Inoperable lung cancer may refer to different types of lung cancer that doctors cannot treat with surgery. They may also use the term unresectable lung cancer.

Although a diagnosis of inoperable lung cancer may feel devastating, it does not mean the same as a terminal diagnosis.

Cancer does not respond to treatment in terminal cancer, and doctors have no cure. Conversely, with inoperable cancer, doctors have various other treatments that can improve a person’s symptoms and slow down disease progression.

This article looks at inoperable lung cancer, the reasons why surgery is not a viable option, and alternative treatment choices.

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No single factor makes lung cancer inoperable, and no two cases are the same.

However, because lung cancer surgery is complex and can have severe effects on other aspects of a person’s health, surgeons must carefully consider the following factors:

  • Type of lung cancer: Surgery is the best option for localized cancer that has not spread, including early stage non-small-cell lung cancer (NSCLC) and carcinoid tumors. Surgery is not typically an option for small-cell lung cancer (SCLC) because it has spread by the time doctors find it. Less than 5% of people with SCLC have a single lung tumor that has not spread to lymph nodes or other organs.
  • Lung cancer stage: People with earlier stage NSCLC are typically suitable candidates for surgery, including stage 1, stage 2, and potentially stage 3A. Beyond these stages, the cancer has spread and a surgeon cannot remove it by surgery.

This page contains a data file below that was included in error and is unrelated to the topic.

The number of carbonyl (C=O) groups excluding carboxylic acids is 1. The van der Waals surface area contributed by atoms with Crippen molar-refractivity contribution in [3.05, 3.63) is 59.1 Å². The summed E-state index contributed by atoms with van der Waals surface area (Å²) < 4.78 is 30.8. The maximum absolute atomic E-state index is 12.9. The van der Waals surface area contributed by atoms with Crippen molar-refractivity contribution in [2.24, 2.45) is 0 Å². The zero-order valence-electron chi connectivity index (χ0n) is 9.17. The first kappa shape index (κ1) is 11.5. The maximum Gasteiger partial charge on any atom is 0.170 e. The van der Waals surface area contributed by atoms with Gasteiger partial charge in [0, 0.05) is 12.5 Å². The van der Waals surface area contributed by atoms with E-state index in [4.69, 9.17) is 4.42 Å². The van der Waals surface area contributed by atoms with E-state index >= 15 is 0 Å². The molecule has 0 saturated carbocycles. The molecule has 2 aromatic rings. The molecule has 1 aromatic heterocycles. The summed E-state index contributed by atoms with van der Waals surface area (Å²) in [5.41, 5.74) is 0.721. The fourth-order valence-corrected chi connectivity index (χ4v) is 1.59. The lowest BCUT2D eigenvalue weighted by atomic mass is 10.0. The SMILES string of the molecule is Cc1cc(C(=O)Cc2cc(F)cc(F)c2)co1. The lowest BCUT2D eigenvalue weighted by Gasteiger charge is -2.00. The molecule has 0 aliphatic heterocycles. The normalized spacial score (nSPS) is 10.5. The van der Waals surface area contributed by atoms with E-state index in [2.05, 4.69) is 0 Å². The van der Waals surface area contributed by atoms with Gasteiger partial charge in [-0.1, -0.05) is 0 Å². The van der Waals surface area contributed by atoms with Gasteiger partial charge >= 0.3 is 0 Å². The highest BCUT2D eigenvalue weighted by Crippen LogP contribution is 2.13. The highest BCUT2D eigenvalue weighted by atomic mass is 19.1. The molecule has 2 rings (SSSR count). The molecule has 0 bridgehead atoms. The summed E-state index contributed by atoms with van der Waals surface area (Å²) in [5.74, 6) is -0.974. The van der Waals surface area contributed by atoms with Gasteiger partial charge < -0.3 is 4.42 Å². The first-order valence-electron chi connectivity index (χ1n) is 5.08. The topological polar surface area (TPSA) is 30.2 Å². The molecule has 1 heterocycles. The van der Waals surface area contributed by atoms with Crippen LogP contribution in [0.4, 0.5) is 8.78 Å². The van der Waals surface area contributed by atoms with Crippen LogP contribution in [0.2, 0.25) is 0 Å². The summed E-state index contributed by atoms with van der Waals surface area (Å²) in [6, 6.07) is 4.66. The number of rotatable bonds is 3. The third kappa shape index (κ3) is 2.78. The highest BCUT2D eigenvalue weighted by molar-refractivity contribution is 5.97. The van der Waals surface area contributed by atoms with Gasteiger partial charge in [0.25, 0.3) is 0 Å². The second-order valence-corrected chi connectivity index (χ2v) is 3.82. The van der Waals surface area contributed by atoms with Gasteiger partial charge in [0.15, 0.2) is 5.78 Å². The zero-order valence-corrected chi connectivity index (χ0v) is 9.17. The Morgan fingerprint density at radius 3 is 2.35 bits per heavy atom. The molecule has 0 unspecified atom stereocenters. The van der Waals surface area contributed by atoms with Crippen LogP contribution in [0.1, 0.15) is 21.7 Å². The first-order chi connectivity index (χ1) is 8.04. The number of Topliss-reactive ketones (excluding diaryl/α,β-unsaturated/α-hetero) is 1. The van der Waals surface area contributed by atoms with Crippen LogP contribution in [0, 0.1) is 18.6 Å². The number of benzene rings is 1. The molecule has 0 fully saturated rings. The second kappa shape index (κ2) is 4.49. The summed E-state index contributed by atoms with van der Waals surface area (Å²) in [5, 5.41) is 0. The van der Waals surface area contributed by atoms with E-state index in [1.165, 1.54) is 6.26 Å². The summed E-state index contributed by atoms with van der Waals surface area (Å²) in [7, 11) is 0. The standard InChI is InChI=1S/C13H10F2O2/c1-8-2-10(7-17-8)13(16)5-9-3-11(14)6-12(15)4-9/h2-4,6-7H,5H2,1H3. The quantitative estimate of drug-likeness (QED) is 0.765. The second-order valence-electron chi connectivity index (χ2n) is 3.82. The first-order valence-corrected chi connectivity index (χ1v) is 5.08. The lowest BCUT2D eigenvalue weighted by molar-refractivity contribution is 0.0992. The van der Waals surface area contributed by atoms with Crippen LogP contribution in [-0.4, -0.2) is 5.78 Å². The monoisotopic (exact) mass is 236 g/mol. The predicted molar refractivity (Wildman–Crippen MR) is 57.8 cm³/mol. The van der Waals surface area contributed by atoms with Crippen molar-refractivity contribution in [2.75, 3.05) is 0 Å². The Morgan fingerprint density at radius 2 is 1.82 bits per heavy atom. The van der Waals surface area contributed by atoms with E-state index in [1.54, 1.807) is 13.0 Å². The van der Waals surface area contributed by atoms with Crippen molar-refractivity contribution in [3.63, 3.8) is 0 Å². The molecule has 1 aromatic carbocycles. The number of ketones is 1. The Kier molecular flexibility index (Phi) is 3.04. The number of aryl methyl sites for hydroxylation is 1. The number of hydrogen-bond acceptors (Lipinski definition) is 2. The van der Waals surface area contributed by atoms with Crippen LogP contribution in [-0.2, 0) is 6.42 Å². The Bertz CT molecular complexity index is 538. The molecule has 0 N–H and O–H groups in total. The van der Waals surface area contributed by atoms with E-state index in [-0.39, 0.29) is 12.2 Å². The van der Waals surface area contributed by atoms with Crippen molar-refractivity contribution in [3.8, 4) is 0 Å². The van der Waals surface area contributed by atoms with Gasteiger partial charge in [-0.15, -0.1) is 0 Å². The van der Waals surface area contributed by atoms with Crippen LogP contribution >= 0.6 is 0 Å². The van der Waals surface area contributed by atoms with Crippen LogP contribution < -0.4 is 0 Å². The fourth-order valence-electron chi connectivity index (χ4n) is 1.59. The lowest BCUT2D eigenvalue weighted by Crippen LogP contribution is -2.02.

• Tumor location: Surgeons may not recommend attempting a surgical procedure for tumors situated deep within the lungs or close to other essential organs.
  • Lung function: People with conditions that affect their breathing, such as chronic obstructive pulmonary disease (COPD) and poor lung function, are likely to experience complications following surgery. Therefore, surgeons may decide that the procedure is too risky.
  • General health: Although all surgeries carry risks, people with poor overall health may not be good candidates for a major operation such as lung cancer surgery. Individuals require fair health to help them overcome potential complications such as anesthesia reactions, blood loss, clotting, infections, and pneumonia.

Surgery for lung cancer has the most chance of success when cancer is in the early stages and has not spread.

However, one of the challenges doctors face is that lung cancer symptoms do not usually appear until the disease is at a late stage. In these cases, doctors may recommend other forms of cancer treatment instead of surgery.

There are two main types of lung cancer and surgeons may consider both as inoperable depending on the above factors.

Non-small-cell lung cancer (NSCLC)

This is the most common form of lung cancer, making up around 8 in 10 cases. It has three subtypes:

  • Adenocarcinoma. This cancer begins in cells that typically secrete mucus. Doctors find adenocarcinoma in the outer parts of the lungs, and they are more likely to find it before it spreads. It usually develops in past or present smokers, but it is also the most common type of cancer seen in non-smokers.
  • Squamous cell carcinoma. This carcinoma starts in the flat cells lining the airways, often near the primary airway or bronchus. Doctors also link it to smoking.
  • Large-cell (undifferentiated) carcinoma. This rapidly growing and spreading cancer can appear anywhere in the lungs. Therefore, doctors may find it more challenging to treat.

Small-cell lung cancer (SCLC)

Sometimes called oat cell cancer, SCLC makes up around 10–15% of all lung cancers. It grows and spreads faster than NSCLC, meaning that for 7 in 10 people, cancer has spread at the time of diagnosis.